Although “Sunshine Cleaning” may share some DNA with popular indie hit “Little Miss Sunshine,” the films could not be more different. While “Little Miss Sunshine” follows a dysfunctional family with humor and bizarre situations resulting in a somewhat satisfying conclusion, “Sunshine Cleaning” makes no such attempt. The film includes all of the components necessary to make a great film – talented actors, successful producers, a would-be interesting plot and so much more – but for some indefinable reason, this film falls short, failing to capture the former film’s poignancy and charm.

It is as if something went wrong in the editing room: After a bevy of edits and re-edits, some of the information essential to the coherency of the plot was left on the cutting-room floor. “Sunshine Cleaning” jumps around in so many different directions that eventually the audience feels exhausted and bored — so frustrated with the convoluted plot that they give up caring about the two admittedly gifted young actresses.

“Sunshine Cleaning” is one of the most depressing and confusing films I have seen in a while. This is the story of two sisters – Rose (Amy Adams) and Norah Lorkowski (Emily Blunt) – who are at a crossroads in their lives. Rose is a single mom, still sleeping with her high school boyfriend who is now married to someone else and, to top it all off, works as a cleaning lady. Norah, the free-spirited younger sister, gets fired from her job and is still troubled by her mother’s suicide, which happened in Norah’s youth. Naturally (at least in the world of modern quirk-filled independent cinema), the two decide to start a crime scene clean-up business to make ends meet, and end up learning more than just the tricks of the trade, rekindling their strong sisterly bond along the way.

Many may confuse this film with the similarly titled film, “Little Miss Sunshine.” And, while the two films share producers, eccentric families, Academy Award-winning actor Alan Arkin (again playing a lovable yet insane aging father) and the central use of a family van, “Sunshine Cleaning” never quite strikes that same balance between the darker and lighter elements as “Little Miss Sunshine,” which can be considered one of the poster children of the currently thriving “dramedy” genre.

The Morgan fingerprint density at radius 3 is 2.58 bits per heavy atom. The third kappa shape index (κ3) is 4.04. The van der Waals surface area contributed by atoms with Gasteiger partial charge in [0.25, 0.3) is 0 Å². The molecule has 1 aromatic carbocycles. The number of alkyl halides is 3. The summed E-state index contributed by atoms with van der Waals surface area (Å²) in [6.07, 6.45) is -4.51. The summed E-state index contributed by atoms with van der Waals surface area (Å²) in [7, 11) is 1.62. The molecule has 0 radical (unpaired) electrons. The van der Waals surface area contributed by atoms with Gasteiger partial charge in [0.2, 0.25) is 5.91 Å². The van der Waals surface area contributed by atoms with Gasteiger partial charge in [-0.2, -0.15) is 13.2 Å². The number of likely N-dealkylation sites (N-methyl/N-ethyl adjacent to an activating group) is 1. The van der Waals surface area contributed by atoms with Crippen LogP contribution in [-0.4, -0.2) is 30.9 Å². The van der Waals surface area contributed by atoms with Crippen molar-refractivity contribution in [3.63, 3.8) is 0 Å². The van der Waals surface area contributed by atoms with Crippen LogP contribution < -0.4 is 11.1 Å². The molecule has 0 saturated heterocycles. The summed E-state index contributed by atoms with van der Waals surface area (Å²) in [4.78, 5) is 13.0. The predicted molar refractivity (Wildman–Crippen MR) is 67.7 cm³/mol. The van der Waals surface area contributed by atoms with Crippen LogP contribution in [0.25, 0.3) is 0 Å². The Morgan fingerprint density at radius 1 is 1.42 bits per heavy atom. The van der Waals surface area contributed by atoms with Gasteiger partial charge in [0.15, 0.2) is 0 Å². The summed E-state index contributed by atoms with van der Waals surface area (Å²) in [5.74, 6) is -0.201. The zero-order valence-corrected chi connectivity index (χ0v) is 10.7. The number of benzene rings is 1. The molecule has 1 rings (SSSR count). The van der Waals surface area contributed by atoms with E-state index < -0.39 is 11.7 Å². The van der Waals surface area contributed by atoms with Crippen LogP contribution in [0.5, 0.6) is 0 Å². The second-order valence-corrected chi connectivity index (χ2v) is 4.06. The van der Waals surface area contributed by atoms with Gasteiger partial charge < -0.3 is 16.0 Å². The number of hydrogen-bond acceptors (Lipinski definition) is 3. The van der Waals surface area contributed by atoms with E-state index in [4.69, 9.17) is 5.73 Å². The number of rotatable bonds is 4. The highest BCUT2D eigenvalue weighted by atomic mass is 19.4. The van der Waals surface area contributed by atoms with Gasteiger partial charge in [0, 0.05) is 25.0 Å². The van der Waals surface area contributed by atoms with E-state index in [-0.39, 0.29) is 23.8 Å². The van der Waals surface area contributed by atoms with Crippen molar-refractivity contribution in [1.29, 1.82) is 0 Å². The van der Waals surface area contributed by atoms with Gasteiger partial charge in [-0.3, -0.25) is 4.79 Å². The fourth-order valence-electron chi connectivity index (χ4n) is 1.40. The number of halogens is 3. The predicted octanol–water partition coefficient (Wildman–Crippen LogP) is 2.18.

Ultimately, the most glaring problem with ‘Sunshine Cleaning” is that the tragedy never ends. Rose spends much of the film sobbing; Norah consistently displays a negative and angry attitude toward life, Rose remains trapped in her affair with a married man, and, not surprisingly, their decision to start up a business cleaning up after dead people doesn’t yield all that much humor. The cleaning service was meant to be funny, but ultimately leaves audience members with a very bad taste in their mouth (could be formaldehyde).

Praise must be given, however, to the “Sunshine Cleaning” incredibly talented cast. Adams and Blunt are wholly compelling, making it difficult not to feel for their sadly underwritten characters. The ever-dependable Steve Zahn lends depth to his role as the married cop cheating on his wife with Rose. Unfortunately, these great performances cannot save the film’s depressing tone and uninteresting dialogue.